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Battles in north set the stage for a bloody new year


The Indonesian ship that was rescued by the navy

By Amantha Perera

There has been heightened surveillance and security  at naval bases in the north east since the beginning of December due to reports that the Sea Tigers were planning to mount an attack.

It was in this backdrop that the navy detected a cluster of unidentified craft off the seas southwest of Jaffna around 7.30 a.m. on December 26. The cluster made up of between 14 to 16 boats was heading towards Sri Lankan shores from the seas south of the Delft Island. The direction of the boats indicated that they were heading towards the north western coast under the Tigers just above Mannar island.

For four hours the navy tracked the movements and it was around 11.30 when the flotilla was confronted by naval craft south of Delft at a location between Mannar island and Delft.

Sea battle

At least six Dvora Fast Attack Craft were in the group that confronted the Tigers. The Tiger boats included at least six suicide craft, and smaller craft fitted with high speed outboard engines with a crew of two. They were loaded with explosives that were set to go off on impact. Their role is to engage the naval craft while the bigger boats can get away from the firing line.

And soon after the naval craft opened fire, it was the suicide boats that sped towards them. The battle raged on for over three hours.

"Clashes erupted and turned into a fierce sea battle when naval task units took the initiative to cut off the suspicious boat movement at 11.30 a.m. defence sources say. According to naval sources, LTTE elements were engaged in a clandestine sea movement smuggling warlike material towards the non-liberated Nachchikuda coast when detected by the naval patrol units," the Defence Ministry said.

"Naval fast attack craft responded effectively towards the LTTE cluster with heavy gunfire and evasive battle manoeuvres, forcing terrorist boats to flee further southwards. According to information received, SLAF MI-24 gunships also engaged aerial strikes at the fleeing LTTE boats," it added.

Killed in action

The Tigers said that Sea Tigers had rammed one Dvora and it was sunk with a crew of 14 while two others were damaged. They said four Black Sea Tigers - a.k.a suicide cadres were killed in the attack. They said that the first Dvora was damaged around 1.00 p.m. while another was hit around 1.50 p.m.

The military put the Tiger death toll at 40. The LTTE dismissed this claim stating only four Black Tigers were killed adding it was the navy that suffered heavy casualties with at least 11 killed. Initial reports said that it was an Israeli built Dvora that has been targeted and sunk. But a day after the attack, the Defence Ministry confirmed that the sunk craft was P-413  manufactured by Colombo Dockyard.

It had been under the command of Lieutenant Commander Lalith Ekanayake with a crew of 11. Ekanayake's body was later recovered while the 11 crew members have now been listed as Missing in Action. Unconfirmed reports said that two crew members had been rescued from the disabled Dvora.

P-413 had been at the head of the navy boats that took on the Tigers and had destroyed two suicide craft. The Defence Ministry said that the suicide craft had not been able to ram the vessel as some initial reports indicated, but it had suffered engine failure when the two exploded in close vicinity. It has sunk while being toed to the Kankesanthurai harbour.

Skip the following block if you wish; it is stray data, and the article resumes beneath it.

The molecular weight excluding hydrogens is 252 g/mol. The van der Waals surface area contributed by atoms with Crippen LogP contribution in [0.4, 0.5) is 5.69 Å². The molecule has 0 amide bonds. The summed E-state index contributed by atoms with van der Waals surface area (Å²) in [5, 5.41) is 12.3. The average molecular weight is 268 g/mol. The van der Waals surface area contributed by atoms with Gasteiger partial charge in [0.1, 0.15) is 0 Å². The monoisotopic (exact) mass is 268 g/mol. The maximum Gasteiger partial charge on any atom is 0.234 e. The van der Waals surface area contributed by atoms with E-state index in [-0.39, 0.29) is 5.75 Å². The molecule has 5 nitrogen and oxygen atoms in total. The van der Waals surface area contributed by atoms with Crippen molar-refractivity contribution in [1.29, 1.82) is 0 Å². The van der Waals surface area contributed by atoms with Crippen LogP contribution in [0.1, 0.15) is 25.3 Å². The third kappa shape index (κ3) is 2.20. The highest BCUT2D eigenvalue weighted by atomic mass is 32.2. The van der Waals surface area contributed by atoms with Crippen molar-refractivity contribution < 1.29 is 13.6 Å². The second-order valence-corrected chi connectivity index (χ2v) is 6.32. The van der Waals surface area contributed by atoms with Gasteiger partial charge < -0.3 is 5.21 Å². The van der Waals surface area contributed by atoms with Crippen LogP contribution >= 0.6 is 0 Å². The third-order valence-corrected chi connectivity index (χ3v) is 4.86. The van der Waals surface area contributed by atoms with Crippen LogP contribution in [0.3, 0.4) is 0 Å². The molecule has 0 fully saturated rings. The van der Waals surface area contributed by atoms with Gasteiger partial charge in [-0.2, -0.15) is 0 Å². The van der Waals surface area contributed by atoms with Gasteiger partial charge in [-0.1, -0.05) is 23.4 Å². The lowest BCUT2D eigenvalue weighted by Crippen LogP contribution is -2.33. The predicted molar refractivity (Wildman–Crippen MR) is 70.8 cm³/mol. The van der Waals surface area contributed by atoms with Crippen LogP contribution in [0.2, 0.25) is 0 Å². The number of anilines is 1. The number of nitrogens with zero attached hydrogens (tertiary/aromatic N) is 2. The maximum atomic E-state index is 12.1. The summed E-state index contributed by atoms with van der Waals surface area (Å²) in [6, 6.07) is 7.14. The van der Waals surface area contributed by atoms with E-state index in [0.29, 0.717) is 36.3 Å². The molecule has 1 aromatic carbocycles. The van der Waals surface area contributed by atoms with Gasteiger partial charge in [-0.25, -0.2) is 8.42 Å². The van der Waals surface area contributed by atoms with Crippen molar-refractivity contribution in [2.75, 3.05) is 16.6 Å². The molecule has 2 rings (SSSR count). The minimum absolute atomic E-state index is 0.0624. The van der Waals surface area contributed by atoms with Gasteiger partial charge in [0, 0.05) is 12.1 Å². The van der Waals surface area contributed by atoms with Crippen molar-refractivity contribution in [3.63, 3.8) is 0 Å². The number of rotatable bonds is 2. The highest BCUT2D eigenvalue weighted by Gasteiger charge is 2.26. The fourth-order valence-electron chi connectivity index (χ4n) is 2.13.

"According to the final reports of the battle, P-413 had engaged the enemy from the front and destroyed several LTTE attack craft during the battle. Meanwhile, two suicide boats had sped towards P-413 making the crew engage with both suicide boats simultaneously. The reports said that none of the suicide boats could reach the craft as P-413 crew had destroyed them successfully. However, the two explosions had made the craft lose its engine power, compelling the crew to confront the outnumbered enemy but with no ability to make evasive manoeuvres. The crew had successfully defended the craft till assistance arrived during the battle," the Defence Ministry said.

Engaged in smuggling

The remaining Tiger craft had proceeded towards Nachchikuda/Vinddalathivu coast north of Mannar where the Tigers maintain supply bases. The military said that the flotilla was suspected to have been engaged in smuggling from the south Indian coast.

While the sea battle dominated the headlines, the Christmas week was no different to others in the recent past. Bloody confrontations were reported right along the northern FDLs and if numbers cited by both sides are correct over 60 would have died. While most dead are listed as Missing in Action, the number of injured combatants to various hospitals give an indication on how bloody the battles are becoming whatever the official propaganda dishes out.

Further clashes

Heavy clashes were reported around the Adampan area from December 27 morning, with the Defence Ministry reporting that government troops had advanced to Narikulam area just south of Adampan.

The military has been pressing ahead with its march into Tiger areas from the line of control at Admapan. A week back the Defence Ministry reported that troops had secured the Tiger checkpoint at the former Uliyankulam crossover point on December 22. The crossover point has been closed since early September.

Two days later, on December 24, troops said they had overrun a Tiger supply base code named 'Vietnam' north of the Vavuniya FDL at Periyapunchikulam. No Tigers had been present when troops moved in to the base.

Between 18 to 20 bunkers covered on the top were located at the base that stretched almost half a kilometre. A tunnel was also located stretching 150 m out of the base.

Fighting was also reported along the Muhamalai Nagarkovil line south of Jaffna and the newest front that has opened up, in areas north east of Weli Oya.

The Tigers said that attempts by government troops to move into their areas from the FDL in Mannar and in Weli Oya were thwarted by cadres on December 29 morning.